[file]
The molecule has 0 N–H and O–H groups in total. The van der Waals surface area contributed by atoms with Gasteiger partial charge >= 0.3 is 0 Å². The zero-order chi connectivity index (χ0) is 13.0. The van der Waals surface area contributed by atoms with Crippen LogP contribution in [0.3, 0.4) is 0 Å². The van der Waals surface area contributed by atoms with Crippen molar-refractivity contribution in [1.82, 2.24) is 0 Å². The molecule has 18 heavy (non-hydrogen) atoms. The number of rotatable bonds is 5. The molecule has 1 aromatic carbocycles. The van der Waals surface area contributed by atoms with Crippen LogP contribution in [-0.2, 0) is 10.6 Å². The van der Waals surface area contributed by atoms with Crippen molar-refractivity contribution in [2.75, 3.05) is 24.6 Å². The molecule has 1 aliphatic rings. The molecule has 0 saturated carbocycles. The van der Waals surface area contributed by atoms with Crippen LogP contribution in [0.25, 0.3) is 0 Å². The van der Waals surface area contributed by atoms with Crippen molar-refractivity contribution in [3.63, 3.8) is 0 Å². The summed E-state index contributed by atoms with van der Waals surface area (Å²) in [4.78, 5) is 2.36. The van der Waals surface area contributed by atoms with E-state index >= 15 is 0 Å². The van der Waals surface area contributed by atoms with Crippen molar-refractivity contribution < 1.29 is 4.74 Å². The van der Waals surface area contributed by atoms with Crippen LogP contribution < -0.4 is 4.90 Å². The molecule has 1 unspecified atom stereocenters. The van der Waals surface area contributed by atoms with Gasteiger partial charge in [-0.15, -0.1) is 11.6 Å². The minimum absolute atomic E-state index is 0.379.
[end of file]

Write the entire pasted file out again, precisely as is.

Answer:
The molecule has 0 N–H and O–H groups in total. The van der Waals surface area contributed by atoms with Gasteiger partial charge >= 0.3 is 0 Å². The zero-order chi connectivity index (χ0) is 13.0. The van der Waals surface area contributed by atoms with Crippen LogP contribution in [0.3, 0.4) is 0 Å². The van der Waals surface area contributed by atoms with Crippen molar-refractivity contribution in [1.82, 2.24) is 0 Å². The molecule has 18 heavy (non-hydrogen) atoms. The number of rotatable bonds is 5. The molecule has 1 aromatic carbocycles. The van der Waals surface area contributed by atoms with Crippen LogP contribution in [-0.2, 0) is 10.6 Å². The van der Waals surface area contributed by atoms with Crippen molar-refractivity contribution in [2.75, 3.05) is 24.6 Å². The molecule has 1 aliphatic rings. The molecule has 0 saturated carbocycles. The van der Waals surface area contributed by atoms with Crippen LogP contribution in [0.25, 0.3) is 0 Å². The van der Waals surface area contributed by atoms with Crippen molar-refractivity contribution in [3.63, 3.8) is 0 Å². The summed E-state index contributed by atoms with van der Waals surface area (Å²) in [4.78, 5) is 2.36. The van der Waals surface area contributed by atoms with E-state index >= 15 is 0 Å². The van der Waals surface area contributed by atoms with Crippen molar-refractivity contribution < 1.29 is 4.74 Å². The van der Waals surface area contributed by atoms with Crippen LogP contribution < -0.4 is 4.90 Å². The molecule has 1 unspecified atom stereocenters. The van der Waals surface area contributed by atoms with Gasteiger partial charge in [-0.15, -0.1) is 11.6 Å². The minimum absolute atomic E-state index is 0.379.